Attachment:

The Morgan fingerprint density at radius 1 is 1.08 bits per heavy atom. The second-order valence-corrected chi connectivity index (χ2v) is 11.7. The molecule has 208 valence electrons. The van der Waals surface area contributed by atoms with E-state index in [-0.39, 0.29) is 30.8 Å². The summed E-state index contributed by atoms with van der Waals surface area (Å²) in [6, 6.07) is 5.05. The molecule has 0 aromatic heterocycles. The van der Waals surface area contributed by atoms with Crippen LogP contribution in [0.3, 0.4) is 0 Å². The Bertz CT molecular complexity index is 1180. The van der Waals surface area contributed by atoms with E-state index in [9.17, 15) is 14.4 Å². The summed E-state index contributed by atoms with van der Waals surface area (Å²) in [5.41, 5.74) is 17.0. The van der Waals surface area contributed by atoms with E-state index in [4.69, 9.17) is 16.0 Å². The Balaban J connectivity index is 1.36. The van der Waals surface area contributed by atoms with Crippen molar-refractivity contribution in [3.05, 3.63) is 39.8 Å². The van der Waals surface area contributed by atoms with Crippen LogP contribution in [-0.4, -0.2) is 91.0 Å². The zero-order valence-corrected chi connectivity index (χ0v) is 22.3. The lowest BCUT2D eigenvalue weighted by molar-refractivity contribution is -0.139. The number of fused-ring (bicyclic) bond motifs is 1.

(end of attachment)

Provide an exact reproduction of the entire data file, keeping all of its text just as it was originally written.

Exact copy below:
The Morgan fingerprint density at radius 1 is 1.08 bits per heavy atom. The second-order valence-corrected chi connectivity index (χ2v) is 11.7. The molecule has 208 valence electrons. The van der Waals surface area contributed by atoms with E-state index in [-0.39, 0.29) is 30.8 Å². The summed E-state index contributed by atoms with van der Waals surface area (Å²) in [6, 6.07) is 5.05. The molecule has 0 aromatic heterocycles. The van der Waals surface area contributed by atoms with Crippen LogP contribution in [0.3, 0.4) is 0 Å². The Bertz CT molecular complexity index is 1180. The van der Waals surface area contributed by atoms with E-state index in [9.17, 15) is 14.4 Å². The summed E-state index contributed by atoms with van der Waals surface area (Å²) in [5.41, 5.74) is 17.0. The van der Waals surface area contributed by atoms with E-state index in [4.69, 9.17) is 16.0 Å². The Balaban J connectivity index is 1.36. The van der Waals surface area contributed by atoms with Crippen molar-refractivity contribution in [3.05, 3.63) is 39.8 Å². The van der Waals surface area contributed by atoms with Crippen LogP contribution in [-0.4, -0.2) is 91.0 Å². The zero-order valence-corrected chi connectivity index (χ0v) is 22.3. The lowest BCUT2D eigenvalue weighted by molar-refractivity contribution is -0.139. The number of fused-ring (bicyclic) bond motifs is 1.